The panel also recommended eliminating the reliance on fossil fuels for home heating.This would have to be accomplished through a combination of improved efficiency and replacement of existing nonrenewable heating sources with those that are more renewable (heat pumps, wood, pellets, solar, etc.), according to committee's plan.

The city also should make transportation energy efficient, according to the plan, by implementing a complete streets policy that encourages walking and cycling and is welcoming to wheelchair users, supporting the community bus and helping increase its route and ridership, subsidizing taxi services, and adding electric vehicle charging stations to strengthen the electric vehicle sector. Any new municipal vehicle purchases should meet city-set standards for efficiency and consumption, the committee stated.

Glaser said the public will get to speak more about the proposal when the council places specific items on its agenda to adopt recommendations. No timetable for that was announced.

Comments (4)
Posted by: Stephen K Carroll | May 26, 2019 10:32

Amy I think you are missing my point by a country mile.  I said I was in favor of doing "what we can do" to help improve the environment.  However ,your plan does not appear quite as rosy when I am the one writing the check.  We all appreciate the "volunteer" work you and Nate and all the others are doing.  If you want to buy me a car I will take whatever you want to buy.  If you are asking me to buy the car, don't tell me what kind of car to buy.   I'm talking about spending money we do not have and you use the word "investment".  Well you can't invest $1,000 if you don't have a thousand dollars to invest.  You have many wonderful ideas, but not a penny to back them up. As they say Champagne tastes on a beer salary.  Take your ideas to August there's a lot of legislators up there that are more than anxious to spend our money.



Posted by: Amy Files | May 23, 2019 13:35

Steve -- I'm curious if you were at the meeting or watched it? The presentation by the committee illustrated that they put a lot of work and research into their recommendations -- including information about other cities that have hired sustainability coordinators and the potential short and longer-term payoffs. They also cited Belfast's solar array which has helped the city reach 90% (municipal) renewable energy goals -- it will be paid off within 14 years and within only 3 years is breaking even (if I understand correctly) -- after 14 years the city will see a return of $100,000 a year for the following 26 years, based on today's energy costs. Investments like this can not only make Rockland more resilient and able to thrive despite changing environment and energy costs but also save and even make money and create new jobs. I would strongly encourage you to take the time to review what was proposed before attacking it. The volunteers on this committee put a lot of time and energy into their proposals and took their research seriously. And your statement about not wanting 30 year shingles is great for your own home, but for the planet and our environment, other people need to live here besides yourself and our actions impact youth and children who aren't able to vote or make these decisions that they will have to live with -- we need to be the responsible adults who recognize that our decisions will impact the future and do something about it now.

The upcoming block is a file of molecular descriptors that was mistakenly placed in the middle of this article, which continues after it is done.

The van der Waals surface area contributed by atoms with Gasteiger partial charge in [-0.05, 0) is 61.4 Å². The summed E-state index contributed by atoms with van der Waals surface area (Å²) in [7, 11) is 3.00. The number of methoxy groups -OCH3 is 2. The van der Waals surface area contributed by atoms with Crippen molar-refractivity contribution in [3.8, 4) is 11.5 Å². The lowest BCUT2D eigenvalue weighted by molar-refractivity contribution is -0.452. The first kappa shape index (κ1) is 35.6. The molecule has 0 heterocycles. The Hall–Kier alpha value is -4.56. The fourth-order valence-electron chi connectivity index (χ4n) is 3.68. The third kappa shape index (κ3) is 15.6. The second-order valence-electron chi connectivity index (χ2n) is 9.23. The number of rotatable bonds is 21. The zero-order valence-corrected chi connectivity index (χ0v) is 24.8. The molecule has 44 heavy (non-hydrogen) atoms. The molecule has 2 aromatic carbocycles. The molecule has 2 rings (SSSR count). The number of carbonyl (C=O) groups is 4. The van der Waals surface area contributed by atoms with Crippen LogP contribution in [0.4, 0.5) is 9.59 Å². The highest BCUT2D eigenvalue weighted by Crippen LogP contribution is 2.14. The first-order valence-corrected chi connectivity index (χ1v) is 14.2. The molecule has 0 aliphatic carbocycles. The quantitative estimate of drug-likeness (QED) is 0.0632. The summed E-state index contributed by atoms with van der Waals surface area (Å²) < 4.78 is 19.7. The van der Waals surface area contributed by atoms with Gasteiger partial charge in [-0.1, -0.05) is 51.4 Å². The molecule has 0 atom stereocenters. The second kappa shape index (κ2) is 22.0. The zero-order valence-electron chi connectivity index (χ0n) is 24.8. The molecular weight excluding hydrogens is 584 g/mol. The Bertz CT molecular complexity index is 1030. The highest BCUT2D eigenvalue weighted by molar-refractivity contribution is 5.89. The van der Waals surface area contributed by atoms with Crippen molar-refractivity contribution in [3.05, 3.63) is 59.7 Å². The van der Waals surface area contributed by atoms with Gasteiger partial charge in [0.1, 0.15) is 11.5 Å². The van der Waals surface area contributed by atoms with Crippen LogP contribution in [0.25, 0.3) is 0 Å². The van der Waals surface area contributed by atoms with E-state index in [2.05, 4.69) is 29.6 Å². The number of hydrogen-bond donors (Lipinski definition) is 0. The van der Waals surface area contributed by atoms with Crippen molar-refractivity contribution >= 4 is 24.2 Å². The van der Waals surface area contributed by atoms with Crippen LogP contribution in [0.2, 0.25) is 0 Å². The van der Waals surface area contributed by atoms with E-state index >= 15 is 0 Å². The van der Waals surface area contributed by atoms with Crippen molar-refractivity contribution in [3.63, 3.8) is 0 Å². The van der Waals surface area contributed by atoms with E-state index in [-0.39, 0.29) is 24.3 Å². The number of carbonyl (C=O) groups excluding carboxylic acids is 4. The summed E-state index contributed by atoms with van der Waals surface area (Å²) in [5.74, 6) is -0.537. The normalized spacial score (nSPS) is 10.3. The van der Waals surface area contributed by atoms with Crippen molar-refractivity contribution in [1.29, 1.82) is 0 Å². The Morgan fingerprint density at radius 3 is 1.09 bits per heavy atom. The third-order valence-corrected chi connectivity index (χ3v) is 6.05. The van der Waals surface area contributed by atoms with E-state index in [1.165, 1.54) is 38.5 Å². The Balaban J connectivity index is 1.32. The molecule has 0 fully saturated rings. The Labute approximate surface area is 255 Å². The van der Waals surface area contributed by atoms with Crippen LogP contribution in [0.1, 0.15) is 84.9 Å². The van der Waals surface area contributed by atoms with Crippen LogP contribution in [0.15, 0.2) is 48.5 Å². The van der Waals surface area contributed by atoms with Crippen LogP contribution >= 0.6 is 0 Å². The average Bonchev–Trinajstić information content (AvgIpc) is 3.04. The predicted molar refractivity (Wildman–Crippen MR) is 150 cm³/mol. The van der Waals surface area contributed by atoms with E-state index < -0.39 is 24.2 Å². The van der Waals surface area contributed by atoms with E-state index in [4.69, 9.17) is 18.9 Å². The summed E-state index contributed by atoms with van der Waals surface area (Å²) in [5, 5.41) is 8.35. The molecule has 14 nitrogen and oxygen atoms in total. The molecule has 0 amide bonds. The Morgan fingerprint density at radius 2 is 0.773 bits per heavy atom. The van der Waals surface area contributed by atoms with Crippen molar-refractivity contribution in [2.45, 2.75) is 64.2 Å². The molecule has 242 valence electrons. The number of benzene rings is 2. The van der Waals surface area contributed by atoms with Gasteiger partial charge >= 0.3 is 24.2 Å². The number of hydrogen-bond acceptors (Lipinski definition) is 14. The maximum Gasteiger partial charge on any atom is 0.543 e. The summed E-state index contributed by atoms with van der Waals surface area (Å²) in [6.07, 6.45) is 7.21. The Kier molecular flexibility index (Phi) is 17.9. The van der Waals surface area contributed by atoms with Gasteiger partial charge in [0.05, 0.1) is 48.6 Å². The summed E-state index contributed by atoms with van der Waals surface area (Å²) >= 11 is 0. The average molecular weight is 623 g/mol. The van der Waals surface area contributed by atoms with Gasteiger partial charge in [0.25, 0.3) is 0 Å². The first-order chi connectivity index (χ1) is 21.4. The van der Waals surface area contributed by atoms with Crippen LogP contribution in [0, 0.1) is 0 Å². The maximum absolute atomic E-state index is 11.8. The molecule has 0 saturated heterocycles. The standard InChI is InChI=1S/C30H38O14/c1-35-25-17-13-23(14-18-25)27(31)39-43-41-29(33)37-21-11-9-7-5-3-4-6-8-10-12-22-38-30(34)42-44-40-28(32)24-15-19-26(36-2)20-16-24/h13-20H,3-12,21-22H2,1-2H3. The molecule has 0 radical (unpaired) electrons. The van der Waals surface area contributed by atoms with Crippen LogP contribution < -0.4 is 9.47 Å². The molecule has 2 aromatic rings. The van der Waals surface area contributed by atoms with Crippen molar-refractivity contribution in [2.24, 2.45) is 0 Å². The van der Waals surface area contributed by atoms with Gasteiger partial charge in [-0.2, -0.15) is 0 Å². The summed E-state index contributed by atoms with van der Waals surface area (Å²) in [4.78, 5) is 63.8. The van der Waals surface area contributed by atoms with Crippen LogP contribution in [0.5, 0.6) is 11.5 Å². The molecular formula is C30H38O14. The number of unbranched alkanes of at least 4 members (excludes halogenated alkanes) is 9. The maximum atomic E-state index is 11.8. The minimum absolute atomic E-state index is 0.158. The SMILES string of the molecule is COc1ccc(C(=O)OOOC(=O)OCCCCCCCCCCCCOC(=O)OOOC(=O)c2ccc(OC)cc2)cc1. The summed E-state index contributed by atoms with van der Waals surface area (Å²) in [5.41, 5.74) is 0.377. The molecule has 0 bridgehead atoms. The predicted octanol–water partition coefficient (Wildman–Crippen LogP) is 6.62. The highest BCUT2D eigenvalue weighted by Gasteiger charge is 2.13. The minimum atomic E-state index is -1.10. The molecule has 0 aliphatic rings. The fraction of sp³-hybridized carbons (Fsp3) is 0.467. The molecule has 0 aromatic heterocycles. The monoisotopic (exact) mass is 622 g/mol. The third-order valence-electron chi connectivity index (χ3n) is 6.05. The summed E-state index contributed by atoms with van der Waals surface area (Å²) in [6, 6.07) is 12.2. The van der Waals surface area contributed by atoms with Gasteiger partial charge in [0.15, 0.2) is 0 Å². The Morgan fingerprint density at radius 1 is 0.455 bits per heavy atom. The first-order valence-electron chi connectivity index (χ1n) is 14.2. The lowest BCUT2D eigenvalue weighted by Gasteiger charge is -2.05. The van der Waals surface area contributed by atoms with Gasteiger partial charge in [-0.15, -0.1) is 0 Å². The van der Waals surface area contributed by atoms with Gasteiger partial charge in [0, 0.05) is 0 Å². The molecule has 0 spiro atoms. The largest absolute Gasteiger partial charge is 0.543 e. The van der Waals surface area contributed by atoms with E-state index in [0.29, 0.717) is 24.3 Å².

Posted by: Stephen K Carroll | May 23, 2019 09:10

I'm looking up and seeing lots of pie in those skies.  We can all feel warm and cozy just looking through those rose colored glasses Nate Davis and Rockland's energy advisory committee brought to the meeting and all that cool-aid must have been delicious because most members of council seemed to have drunk all.  Look, I understand we need to focus on the environment and there are many things we can do to help our planet, but let's get our heads out of the flowers and return to reality.  I see many people everyday, not one has said how much they appreciate not having all those plastic bags Hannaford used to hand out, but just about everyone I speak to comments on the horrible condition of our roads.  We need to focus our attention and our dollars on improvements that help our residents today, not maybe some day in the future.  Do you really think our senior citizens struggling to pay their taxes really care about solar panels on city hall ?  When a guy asked me the other day if I wanted the 30 year guaranteed shingles, I said:  " are you serious, I'm 70, give me 10 year ones".



Posted by: Ian Emmott | May 21, 2019 09:02

There is some good stuff in there, but this is an extensive list for a city with many issues. Would love to see the council focus on fostering development on Tillson Ave and working with the school board to fix our funding formulas.